Ernest Hemingway is as much a myth as a man who revolutionised American writing. Before his tragic demise at 61 years old, the Nobel Prize winning author cultivated a raw life in a blue haze of smoke, drink and terse prose — the peak of which occured in Cuba during the pre- and post-World War II years.
It was his time in his Havana estate, the Finca La Vigía, that provided inspiration for his eminent novel, “The Old Man and The Sea”, that charts the story of a Cuban fisherman, Santiago. Santiago was based on Hemingway’s first mate, Greogorio Fuentes, known for being an avid cigar smoker.
Hemingway himself had much love for rare cigars, Cubans in particular. This fondness would make a thick roll of tobacco inseparable from the writer’s image. If Hemingway were alive in the 21st-century, we would probably read accounts of the man parked at cigar bars, mulling over his next novel.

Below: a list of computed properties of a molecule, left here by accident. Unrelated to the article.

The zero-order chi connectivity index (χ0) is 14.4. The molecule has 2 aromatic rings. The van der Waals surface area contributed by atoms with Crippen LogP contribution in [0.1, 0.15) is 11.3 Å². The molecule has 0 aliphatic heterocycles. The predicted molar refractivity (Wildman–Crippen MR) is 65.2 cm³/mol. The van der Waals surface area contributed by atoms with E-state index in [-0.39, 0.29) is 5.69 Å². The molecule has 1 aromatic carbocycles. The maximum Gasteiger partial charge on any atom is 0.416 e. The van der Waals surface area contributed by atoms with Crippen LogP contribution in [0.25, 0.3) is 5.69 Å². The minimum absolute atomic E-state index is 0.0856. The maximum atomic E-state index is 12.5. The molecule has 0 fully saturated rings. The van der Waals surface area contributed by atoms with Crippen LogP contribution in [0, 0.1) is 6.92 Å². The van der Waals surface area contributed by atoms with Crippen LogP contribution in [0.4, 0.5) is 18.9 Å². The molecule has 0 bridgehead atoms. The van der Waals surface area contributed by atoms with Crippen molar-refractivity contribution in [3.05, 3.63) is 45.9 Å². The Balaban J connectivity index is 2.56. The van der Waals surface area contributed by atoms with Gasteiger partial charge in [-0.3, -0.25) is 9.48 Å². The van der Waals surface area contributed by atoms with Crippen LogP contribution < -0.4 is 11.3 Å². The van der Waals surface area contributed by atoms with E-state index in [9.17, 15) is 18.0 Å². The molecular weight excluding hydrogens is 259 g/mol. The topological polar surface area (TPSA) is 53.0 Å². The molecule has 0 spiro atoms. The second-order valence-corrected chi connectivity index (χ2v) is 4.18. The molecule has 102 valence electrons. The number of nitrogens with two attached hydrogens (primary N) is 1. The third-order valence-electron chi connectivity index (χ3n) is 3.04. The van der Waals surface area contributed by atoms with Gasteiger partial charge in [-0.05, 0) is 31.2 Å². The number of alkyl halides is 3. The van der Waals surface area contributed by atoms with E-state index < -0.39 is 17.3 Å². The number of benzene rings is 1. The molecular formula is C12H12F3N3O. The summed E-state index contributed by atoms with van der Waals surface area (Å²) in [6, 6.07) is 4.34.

Modern cigar bars are steeped in austerity, lined with stately leather couches and deep wood furnishings. At many local smoking rooms, you can also enjoy your cigar with a bottle or glass of fine whisky, rum or any other spirit of your preference. Step into one and you’ll feel removed from the bustle of city life. There truly is no better way to enjoy a quality smoke than at any of these cigar bars.
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